The House Jack Built / by Frixos Masouras

Boycotts, pledges of certain Oscar glory for di Caprio and the countdown to the Oscars has truly begun. One understands that Oscar-buzz is where its at right now on the interwebz. Is di Caprio winning for sure? Will the Academy throw us a curve-ball and brand Mad Max as the Best Film (licking my lips just thinking about it). So many questions. And then there's the Best Performance by an Actress in a Leading Role. Ask anyone. ANYONE. They will say the same thing. "It's Brie's". Well, I had to see where all this is coming from. And so, I watched the Room.

This is a story of a mother and her son, who were held captive in a room for 7 years (Jack was in there for 5, seeing how he was born into the room) and what happens when they finally break out into the real world. The dynamics at play here are spine-shattering, and that's coming from someone who is not a parent. I could barely imagine what a parent would go through watching this film. The fears involved in raising a child are beyond me at this point (and quite frankly, terrifying). The narrative is purposely understated, fed to you by Lenny Abrahamson's somber lens in the most matter-of-fact tone. The secret here is that Emma Donoghue wrote it, and here lies one of the greatest strengths of this film. The author of the original book delivered a script that nails you to your seat over a simple dialogue regarding a mouse, or a fart. Needless to say, the early minutes of the film are terrifying. Yet... not. The reason for that is even though Jack and Joy are captives in that room, Joy NEVER let's Jack in on that fact. On the contrary, she created an entire world just for the two of them within those four walls. Everything outside of their confines was literally outer space. 

Believe it or not, the real drama commences once they are outside. A coming-of-age tale like no other, told from the perspective of a perfect child. And every child is perfect (and no child is perfect!). Once Joy has to face the world, she begins to comprehend what has truly transpired during those 7 years. Jack? Jack is awesome, learning new things, seeing the world with new eyes. His mother? A warped, torn mess. Brie Larson spends the first half of the film orchestrating the entire life of her son up to that point. She had everything under control, akin to managing to smile even though you are being eaten by sharks! Confined in a room for 5 years with her child yet she manages to play the lioness to her cub. Tough when the situation called for it, tender whenever she had to. Her conviction is worn on her face, which is gloriously captured without a hint of make-up, to an effect so strong that I was taken aback when later on in the film she is presented with make-up. A truly remarkable transformation. 

Once she steps out of that door however, she is met with questions and the glares of the people around her. Even her own father could not look at his grandson, because he was clearly the product of rape (and according to Bob, not worthy to even look at... humans). She is pulled in a million directions at once, because for the first time in 5 years she had to juggle two things at once. Being human and being a mother. This is where the film hits the hardest as Joy has to come to terms with life and questions to her own self. Could she have done something differently? Perhaps free Jack and let her self stay in the room forever? Was she a good mother?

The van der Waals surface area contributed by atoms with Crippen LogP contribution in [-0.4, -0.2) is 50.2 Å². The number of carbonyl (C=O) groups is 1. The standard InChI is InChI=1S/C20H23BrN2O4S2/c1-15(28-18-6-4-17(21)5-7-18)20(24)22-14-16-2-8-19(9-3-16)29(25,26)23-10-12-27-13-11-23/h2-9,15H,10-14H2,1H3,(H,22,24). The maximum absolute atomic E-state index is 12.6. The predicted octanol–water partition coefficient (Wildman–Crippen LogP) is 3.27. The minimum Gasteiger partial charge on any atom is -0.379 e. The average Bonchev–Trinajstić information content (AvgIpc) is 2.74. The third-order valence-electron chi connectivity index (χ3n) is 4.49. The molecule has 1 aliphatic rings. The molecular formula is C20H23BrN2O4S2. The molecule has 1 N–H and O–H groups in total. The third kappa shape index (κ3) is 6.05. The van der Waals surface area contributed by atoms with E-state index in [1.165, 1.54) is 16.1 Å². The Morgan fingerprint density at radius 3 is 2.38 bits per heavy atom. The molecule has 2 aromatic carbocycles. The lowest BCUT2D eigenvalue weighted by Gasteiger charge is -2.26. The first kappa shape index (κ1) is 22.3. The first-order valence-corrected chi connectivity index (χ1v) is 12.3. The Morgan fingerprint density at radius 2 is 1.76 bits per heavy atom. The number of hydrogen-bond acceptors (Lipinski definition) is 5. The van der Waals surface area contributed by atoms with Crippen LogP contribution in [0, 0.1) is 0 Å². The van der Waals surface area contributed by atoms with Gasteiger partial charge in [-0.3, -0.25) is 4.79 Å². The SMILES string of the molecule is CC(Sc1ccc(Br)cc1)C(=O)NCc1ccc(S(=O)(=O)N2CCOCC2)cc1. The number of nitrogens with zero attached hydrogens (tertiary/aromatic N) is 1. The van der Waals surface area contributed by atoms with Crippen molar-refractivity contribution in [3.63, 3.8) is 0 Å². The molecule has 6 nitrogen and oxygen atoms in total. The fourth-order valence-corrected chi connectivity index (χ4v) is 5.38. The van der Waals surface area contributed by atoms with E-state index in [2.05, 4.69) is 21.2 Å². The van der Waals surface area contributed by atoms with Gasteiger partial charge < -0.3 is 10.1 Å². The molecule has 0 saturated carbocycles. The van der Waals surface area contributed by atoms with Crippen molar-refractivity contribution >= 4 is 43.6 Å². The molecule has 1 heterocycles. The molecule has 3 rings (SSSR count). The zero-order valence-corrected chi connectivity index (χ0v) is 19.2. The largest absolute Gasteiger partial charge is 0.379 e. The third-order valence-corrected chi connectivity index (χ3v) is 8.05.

These are questions that would most certainly pop into the viewers head as they step outside that room for the first time with Joy and Jack. Brie Larson delivers the most human... human! A beacon of might in a certain light. A bitter, unstable girl in another. Abrahamson's lens lingers on her hands and her face in so many shots that you can't help but be mesmerised by Larson's performance (if she faltered for one second, it would have stuck out like a sore thumb. Hint: She didn't!).

Do I believe that Brie Larson has the Academy Award in the bag already? I can't say that for certain. But I can assure you that this is most definitely an Oscar-worthy performance, if I've ever seen one, from an actress who's made it a habit to deliver incredibly powerful human performances. Down-to-earth, understated, flawed, emotional human performances. And yes, she has done comedy as well, therefore she has the range to boot. 

But spare a thought here, because here lies the greatest snub of this year's Oscars. How in Zeus' butthole is Jacob Tremblay not nominated for his Supporting Role.  A performance so three-dimensional that I spent the first 30 minutes of the film thinking that Jack was a girl and that Joy hid that fact from her captor in order to avoid any predatory thoughts he might have had about her (him). I am not alone in this, and the gender ambiguity here is so careful and precise. i was left battling with my own thoughts about what Jack was. Ultimately though (a boy, of course) Jack was a child.  Tremblay prances around the film with the ease of a seasoned veteran, chewing up the scenery and playing off Brie Larson to perfection. Her transformation and his resilience are the center pieces of this film.

By the time the film comes to an end, Jack wishes to see the room one more time. To bid it goodbye. Right there. The question whether Joy was a good mother is answered in a simple, beautiful scene just before the credits roll. Her motherhood was so crushingly absolute that her son wished to bid the room farewell. He was so carefully sheltered that he never felt like a captive. She made sure of that. The perfect child was innocently waving goodbye to the world it was born in, while the mother was too scared to even walk through the door. But that's OK, because he had her back, and she had his. 

An immensely impactful story, delivered with strong confidence and technique.   

- Frixos Masouras 2016